Modern poet Marge Piercy published a twenty-five line, open-form story poem titled “Barbie Doll.” Four stanzas offer the reader with a brief tale of a nameless “girlchild” whose life, distinctly influenced by others’ opinions, comes to a sad and premature end. “This girlchild was born as usual,” the poem tells. The little girl receives supposedly appropriate gifts: dolls, miniature home appliances, some makeup. Later, “in the wonders of puberty,” a schoolmate comments unflatteringly on her facade, noting her “great big nose and fat legs.” (Cooperman, 2-5) From the second stanza the reader starts to know about the young adolescent’s aptitude, physical prowess, and sexual drive. She seems to be well, strong, and capable, but she ignores these attributes, as an alternative going “to and fro apologizing.” “Everyone” sees her as only “a fat nose on thick legs.” As she matures, she receives counsel from others. The third stanza lists behaviors aimed at promoting her happiness and success. In time, her natural goodness breaks down like a worn-out automobile part. Finally, as an adult, she permanently rids herself of her perceived inadequacies by means of a sacrificial offering. In the final stanza, the reader discovers the now-deceased woman displayed in her casket. She has been artificially fabricated by an undertaker, with a “turned-up putty nose,/ dressed in a pink and white nightie.” Onlookers find her “pretty.” The final two lines of the poem resolve the narrative: “Consummation at last./ To every woman a happy ending.” (Godwin, 27-30) Thesis “Barbie Doll” constitutes a useful doorway to Piercy’s work and to women’s issues expressed in twentieth century poetry. In case readers imagine that this issue has become obsolete, they may visit any toy store to find Barbie dolls still occupying shelf space.
Analysis No direct mention of a Barbie doll is made in the poem. However, the reader may connect the title with the piece as a key to subsequent interpretation, perhaps noting also the urinating doll described in the first stanza and the corpse in the last. Each of the free-verse stanzas contains relatively short lines and conversational diction. End rhyme is absent, but the reader can locate internal assonance and alliteration with relative ease. Iambs and anapests sustain a melodic rhythm throughout the poem. Not only relevant to poetic form, these “upbeat” accents provide ironic contrast to the poem’s serious content. (Godwin, 27-30) Uses and omissions of traditional punctuation marks and capitalization are commonplace in modern poetry. “Barbie Doll” is no exception. Reading the poem aloud demonstrates how these devices, along with the enjambed lines, support emphases and ironies. Repetition of words, such as the initial “and” in lines 2,3, and 4, suggests a childlike voice or perhaps boredom. In later stanzas, certain morphological structures (past participle endings throughout the poem: “presented,” “tested,” “possessed,” “advised,” “exhorted,” “offered,” “displayed”) convey a tone of formality and detachment, as though one were reading a case history or clinical report. (G Michael, 3-9) Piercy’s diction also highlights relative degrees of significance. For example, “dolls that did pee-pee” and “wee lipsticks” sound less important than “the magic of puberty” and the list of qualities that follow in stanza 2. The deceased appears in the final stanza with “turned-up putty nose,/dressed in a pink and white nightie” and looking “pretty.” These descriptors—“putty,” “pink,” “pretty”—markedly contrast in both sound and sense with the penultimate line, “Consummation at last.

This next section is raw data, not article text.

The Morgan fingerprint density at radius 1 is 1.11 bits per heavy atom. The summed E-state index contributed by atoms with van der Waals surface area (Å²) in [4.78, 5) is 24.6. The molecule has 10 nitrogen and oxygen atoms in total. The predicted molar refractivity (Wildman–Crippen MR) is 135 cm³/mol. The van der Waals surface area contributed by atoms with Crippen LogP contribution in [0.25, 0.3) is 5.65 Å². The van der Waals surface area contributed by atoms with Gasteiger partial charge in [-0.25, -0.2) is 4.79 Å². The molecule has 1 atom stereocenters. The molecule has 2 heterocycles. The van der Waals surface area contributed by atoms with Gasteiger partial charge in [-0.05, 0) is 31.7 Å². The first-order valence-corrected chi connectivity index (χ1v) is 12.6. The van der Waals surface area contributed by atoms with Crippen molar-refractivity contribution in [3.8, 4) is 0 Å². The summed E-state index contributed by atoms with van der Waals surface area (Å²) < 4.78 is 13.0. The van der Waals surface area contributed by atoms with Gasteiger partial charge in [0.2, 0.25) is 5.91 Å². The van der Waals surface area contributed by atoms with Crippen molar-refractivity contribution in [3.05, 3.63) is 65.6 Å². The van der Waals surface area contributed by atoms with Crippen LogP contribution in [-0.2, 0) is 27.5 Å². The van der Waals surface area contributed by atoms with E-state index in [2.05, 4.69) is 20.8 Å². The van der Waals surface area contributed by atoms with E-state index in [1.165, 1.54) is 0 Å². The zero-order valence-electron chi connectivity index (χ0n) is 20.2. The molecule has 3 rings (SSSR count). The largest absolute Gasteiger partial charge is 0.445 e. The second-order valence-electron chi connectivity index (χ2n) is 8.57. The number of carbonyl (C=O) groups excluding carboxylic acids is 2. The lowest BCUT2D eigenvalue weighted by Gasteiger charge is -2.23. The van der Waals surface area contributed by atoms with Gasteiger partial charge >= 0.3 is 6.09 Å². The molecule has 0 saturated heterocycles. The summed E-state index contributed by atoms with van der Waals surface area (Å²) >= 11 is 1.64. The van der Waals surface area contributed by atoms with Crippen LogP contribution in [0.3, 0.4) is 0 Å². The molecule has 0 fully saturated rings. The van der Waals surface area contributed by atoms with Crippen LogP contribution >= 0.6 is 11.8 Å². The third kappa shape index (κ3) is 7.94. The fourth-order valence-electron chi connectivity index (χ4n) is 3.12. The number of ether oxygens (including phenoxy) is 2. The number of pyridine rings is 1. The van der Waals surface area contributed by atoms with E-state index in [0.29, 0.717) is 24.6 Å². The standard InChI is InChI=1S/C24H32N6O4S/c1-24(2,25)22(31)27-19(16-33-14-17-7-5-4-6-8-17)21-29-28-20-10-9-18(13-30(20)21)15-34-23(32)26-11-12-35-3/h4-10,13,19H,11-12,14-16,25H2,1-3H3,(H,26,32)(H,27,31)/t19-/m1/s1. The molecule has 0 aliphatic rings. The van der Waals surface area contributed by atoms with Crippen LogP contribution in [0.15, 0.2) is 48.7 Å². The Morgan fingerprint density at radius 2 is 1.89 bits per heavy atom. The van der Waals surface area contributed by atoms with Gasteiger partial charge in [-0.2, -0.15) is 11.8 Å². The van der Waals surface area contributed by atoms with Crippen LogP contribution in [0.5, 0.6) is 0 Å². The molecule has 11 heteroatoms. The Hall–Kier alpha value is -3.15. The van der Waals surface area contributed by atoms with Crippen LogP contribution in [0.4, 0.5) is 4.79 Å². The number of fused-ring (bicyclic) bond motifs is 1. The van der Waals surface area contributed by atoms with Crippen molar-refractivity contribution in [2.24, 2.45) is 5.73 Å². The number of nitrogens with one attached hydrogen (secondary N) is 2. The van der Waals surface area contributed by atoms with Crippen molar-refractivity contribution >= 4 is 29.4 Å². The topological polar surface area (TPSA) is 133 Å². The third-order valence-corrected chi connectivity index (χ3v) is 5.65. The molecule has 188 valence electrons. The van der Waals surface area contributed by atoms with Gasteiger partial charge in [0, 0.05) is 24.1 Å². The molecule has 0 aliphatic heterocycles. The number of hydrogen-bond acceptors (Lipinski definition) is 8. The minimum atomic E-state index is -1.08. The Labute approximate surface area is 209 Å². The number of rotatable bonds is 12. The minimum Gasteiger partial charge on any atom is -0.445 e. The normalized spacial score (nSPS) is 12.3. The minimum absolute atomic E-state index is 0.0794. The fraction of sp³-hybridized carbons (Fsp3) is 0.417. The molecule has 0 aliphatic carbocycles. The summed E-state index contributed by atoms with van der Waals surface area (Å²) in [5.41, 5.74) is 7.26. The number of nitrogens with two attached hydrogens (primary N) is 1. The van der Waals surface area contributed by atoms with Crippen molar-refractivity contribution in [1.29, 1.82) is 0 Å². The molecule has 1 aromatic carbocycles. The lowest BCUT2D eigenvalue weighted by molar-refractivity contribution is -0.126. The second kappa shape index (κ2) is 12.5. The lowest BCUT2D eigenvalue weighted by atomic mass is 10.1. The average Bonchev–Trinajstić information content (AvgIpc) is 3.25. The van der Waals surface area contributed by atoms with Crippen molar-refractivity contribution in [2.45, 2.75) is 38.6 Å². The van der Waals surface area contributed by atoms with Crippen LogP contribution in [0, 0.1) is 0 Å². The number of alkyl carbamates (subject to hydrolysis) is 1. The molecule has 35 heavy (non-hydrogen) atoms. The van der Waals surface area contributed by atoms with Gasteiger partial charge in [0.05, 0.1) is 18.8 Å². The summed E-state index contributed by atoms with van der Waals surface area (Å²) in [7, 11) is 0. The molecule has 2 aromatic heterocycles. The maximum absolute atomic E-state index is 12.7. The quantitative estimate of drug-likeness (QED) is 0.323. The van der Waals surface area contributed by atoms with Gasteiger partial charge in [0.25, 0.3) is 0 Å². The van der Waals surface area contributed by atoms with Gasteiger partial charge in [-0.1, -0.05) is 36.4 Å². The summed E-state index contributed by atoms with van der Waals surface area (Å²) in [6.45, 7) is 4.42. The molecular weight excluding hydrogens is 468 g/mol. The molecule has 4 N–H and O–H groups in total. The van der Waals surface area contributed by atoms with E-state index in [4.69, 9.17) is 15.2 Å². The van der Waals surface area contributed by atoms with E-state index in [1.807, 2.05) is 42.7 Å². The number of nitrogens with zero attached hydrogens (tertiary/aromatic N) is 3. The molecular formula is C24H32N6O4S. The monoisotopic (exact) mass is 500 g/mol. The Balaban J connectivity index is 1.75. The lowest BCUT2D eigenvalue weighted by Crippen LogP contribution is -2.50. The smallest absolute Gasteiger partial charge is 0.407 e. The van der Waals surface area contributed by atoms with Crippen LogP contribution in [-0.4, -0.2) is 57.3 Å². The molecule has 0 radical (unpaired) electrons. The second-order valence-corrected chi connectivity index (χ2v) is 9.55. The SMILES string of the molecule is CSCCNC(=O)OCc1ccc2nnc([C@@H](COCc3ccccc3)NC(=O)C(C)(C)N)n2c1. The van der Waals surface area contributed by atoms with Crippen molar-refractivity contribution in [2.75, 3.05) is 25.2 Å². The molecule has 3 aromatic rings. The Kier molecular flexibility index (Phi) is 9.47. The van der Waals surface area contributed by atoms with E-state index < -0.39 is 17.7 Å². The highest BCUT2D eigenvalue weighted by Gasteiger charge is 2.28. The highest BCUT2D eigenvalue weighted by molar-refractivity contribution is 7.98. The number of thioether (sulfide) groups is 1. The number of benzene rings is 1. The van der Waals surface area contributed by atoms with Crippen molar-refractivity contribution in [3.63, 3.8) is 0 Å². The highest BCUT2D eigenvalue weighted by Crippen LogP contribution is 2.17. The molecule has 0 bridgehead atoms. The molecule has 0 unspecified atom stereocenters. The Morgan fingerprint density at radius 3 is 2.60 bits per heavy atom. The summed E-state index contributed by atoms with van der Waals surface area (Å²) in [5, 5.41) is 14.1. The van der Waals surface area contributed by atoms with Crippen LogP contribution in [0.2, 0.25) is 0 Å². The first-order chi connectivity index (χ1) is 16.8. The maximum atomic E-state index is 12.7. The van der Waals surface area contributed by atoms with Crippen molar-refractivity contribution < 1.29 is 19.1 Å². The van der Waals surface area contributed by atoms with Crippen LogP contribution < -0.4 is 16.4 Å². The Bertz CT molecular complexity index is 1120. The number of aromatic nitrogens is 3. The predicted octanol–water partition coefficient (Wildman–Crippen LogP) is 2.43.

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” (G Michael, 3-9) At least three more poetic devices help readers derive meaning from the experience of “Barbie Doll.” First, the simile in stanza 3 compares the individual’s “good nature,” something that is a part of human development and useful to one’s self, with a “fan belt,” something that is mechanical and useful to—also used by—others. Second, “nose and legs,” a synecdoche for the whole body if not the whole person, develops from an initial observation of a trait in stanza 1, to an image of diminished identity in stanza 2, and finally to a symbol of total inadequacy in stanza 3. Third, the last line of the poem constitutes a striking irony as the “happy ending” brings this bitter fairy tale to a close not only for the hapless subject of the poem but also for “every woman.” (Wainer, 17-21) Themes and Meanings Piercy has regarded the activity of making poetry as such an admixture of the personal and impersonal that it becomes “addictive.” In an essay, “Writers on Writing,” appearing on December 20, 1999, in The New York Times, she stated that her state of mind usually leads her to translate whatever subject she is working on into “molten ore.” She once said that anything can be subject matter for a poem as long as the poet is willing to focus on it intensely enough. If Piercy is direct and accessible as human being and artist, her work is similarly so to readers. Her themes span a wide range, including civil rights, ecology, feminism, relationships, and religion (particularly her Jewish heritage). Although some critics find influences of Walt Whitman and Denise Levertov in her work, Piercy’s opus and style seem rather uniquely her own. (Wainer, 17-21) In the introduction to Circles on the Water: Selected Poems of Marge Piercy (1982), the anthology that includes “Barbie Doll,” Piercy claims that she wants her poetry to be useful, “simply that readers will find poems that speak to and for them…to give voice to something in the experience of a life. . . .” Somewhat ironically, “Barbie Doll” originally appeared in a volume of poems titled To Be of Use. Written in 1970, many of the poems reflect ideas having to do with feminist consciousness: sexual, political, and professional. Within that context, “Barbie Doll” emerges as terse commentary about society’s stereotypical expectations for females, and what happens if the authentic self is bypassed. It is possible for the reader to discover a dual movement in each stanza of “Barbie Doll,” the first section describing situational circumstances, the final two lines indicating their consequences. Hence, in stanza 1, “this girlchild” comes into a world where things exist “as usual” for female children. However, later, when “a classmate” observes her unattractive nose and legs, the “magic” of pubescence is under attack. Stanza 2 develops the girl’s positive qualities. However, while she is apologetic, those around her see her presumably physical flaws as who she is, not just something she has. In lines 10 and 11 (“She went to and fro apologizing./ Everyone saw a fat nose on thick legs”), the reader notes the use of functional ambiguity, almost simultaneously allowing more than a single interpretation of the lines. Line 9 closes the preceding statement with a period. Lines 10 and 11 are each one-line declarations also closing with a period. Without the presence of transitional words or even comma breaks, the reader may ask whether the young girl is apologizing for her talents or for her large nose and legs?